2) In certain industries such as healthcare and biotechnology, executives may experience continued faster growth in total compensation in 2015 while executives in other industries such as energy, particularly oil & gas, might see a contraction or flat executive pay as stock and oil prices have remained low.


3) We expect general industry executive target pay TDC levels to be up only modestly in 2016, due to economic uncertainty, possibly a slow growth earnings environment going forward and stock market uncertainty. The exception would be for executives who outperform their peers and exceeded the annual goals in 2015 - those CEO’s might see larger pay increases than the norm.

The above pay projections do not account for any potential market setbacks i.e., the nervousness about geopolitical uncertainty, dramatic changes in the economic environment, unexpected changes in the U.S. Federal Reserve’s policies on interest rates, or significant drops in the overall stock market.


The CEO TDC analysis consists of 180 S&P 500 CEOs who have been CEO since 2009. Pay data includes base salaries and bonuses paid for each year, as well as the reported grant date fair value of long-term incentive awards. Our analysis of consistent incumbent CEOs was designed to highlight true changes in CEO compensation (as opposed to changes in pay driven by the hiring of a new CEO or internally promoted CEOs who typically experience ramped-up pay over a two to three period).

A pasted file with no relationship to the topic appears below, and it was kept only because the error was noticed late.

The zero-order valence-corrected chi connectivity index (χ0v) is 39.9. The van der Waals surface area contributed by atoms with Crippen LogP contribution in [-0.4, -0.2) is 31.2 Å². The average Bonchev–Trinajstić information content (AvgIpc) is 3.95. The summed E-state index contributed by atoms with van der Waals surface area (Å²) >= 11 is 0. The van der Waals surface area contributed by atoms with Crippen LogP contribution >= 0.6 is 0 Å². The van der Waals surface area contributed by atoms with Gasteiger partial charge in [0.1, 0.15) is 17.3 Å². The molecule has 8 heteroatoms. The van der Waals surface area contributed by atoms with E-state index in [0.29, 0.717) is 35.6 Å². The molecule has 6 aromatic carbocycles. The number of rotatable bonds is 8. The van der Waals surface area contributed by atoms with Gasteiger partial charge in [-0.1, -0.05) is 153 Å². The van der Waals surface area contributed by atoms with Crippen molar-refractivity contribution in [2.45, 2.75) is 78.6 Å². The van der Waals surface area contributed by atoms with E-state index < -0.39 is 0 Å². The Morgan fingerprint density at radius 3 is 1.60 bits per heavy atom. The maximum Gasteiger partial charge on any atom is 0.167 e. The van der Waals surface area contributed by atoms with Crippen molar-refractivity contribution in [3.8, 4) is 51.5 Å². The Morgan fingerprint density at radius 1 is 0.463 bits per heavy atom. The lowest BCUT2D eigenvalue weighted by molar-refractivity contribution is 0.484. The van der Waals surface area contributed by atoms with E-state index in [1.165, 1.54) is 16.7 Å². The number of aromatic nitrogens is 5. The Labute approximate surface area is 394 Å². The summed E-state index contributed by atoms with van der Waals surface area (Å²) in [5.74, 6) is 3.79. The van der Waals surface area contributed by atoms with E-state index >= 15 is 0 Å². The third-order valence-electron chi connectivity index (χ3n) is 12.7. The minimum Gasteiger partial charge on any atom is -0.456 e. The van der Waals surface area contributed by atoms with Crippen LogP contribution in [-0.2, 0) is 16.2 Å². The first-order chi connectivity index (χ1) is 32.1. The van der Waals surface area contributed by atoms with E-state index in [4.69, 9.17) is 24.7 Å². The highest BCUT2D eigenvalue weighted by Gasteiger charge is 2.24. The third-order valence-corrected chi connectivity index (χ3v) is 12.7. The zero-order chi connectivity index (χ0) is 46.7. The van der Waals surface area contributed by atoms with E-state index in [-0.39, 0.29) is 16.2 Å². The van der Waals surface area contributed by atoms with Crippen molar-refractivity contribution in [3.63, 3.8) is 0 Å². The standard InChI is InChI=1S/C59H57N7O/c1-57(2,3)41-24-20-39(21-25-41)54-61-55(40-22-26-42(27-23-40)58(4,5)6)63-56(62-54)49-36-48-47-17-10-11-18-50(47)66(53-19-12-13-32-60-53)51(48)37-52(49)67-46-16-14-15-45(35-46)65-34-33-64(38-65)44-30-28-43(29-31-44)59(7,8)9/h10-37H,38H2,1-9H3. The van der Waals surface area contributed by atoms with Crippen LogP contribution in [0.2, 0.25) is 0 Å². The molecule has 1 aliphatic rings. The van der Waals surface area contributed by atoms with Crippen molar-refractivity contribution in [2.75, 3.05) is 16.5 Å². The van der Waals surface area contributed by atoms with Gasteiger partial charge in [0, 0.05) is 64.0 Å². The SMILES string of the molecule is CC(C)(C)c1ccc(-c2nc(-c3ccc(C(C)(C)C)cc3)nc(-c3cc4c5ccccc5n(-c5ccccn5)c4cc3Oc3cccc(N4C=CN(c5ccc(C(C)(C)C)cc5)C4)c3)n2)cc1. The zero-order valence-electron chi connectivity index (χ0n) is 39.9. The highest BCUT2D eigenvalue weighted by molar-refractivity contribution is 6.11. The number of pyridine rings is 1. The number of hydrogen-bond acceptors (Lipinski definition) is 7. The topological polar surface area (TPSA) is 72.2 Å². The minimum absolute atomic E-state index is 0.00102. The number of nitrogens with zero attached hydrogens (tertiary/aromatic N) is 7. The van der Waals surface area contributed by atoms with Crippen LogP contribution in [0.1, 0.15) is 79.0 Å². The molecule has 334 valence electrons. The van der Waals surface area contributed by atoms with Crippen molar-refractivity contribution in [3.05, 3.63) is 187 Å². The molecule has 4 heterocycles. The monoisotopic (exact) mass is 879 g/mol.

It is important to note that our methodology used year-over-year CEO TDC and was based on accounting value of LTI as reported in proxy summary compensation tables. These amounts are more akin to pay opportunity and quite different from realizable pay, which includes in-the-money value of stock options, ending period value of restricted stock and estimated value of performance shares. Pay Governance’s past research has shown there is a very strong correlation between realizable pay and TSR performance. While we have shown that there is a positive correlation between CEO annual pay increases and TSR performance, our past research has shown that there is a higher correlation between realizable pay and TSR increases.

The upcoming year will be challenging for some Compensation Committees as they will struggle with how much, if any, to increase CEO target pay in 2016. It might be still too early to predict that CEO pay increases are a thing of the past, at least for next year, just as it is speculative to say that equities are already in a long-term bear market.


 Questions about this Viewpoint can be directed to Aubrey Bout or Brian Wilby by email at: or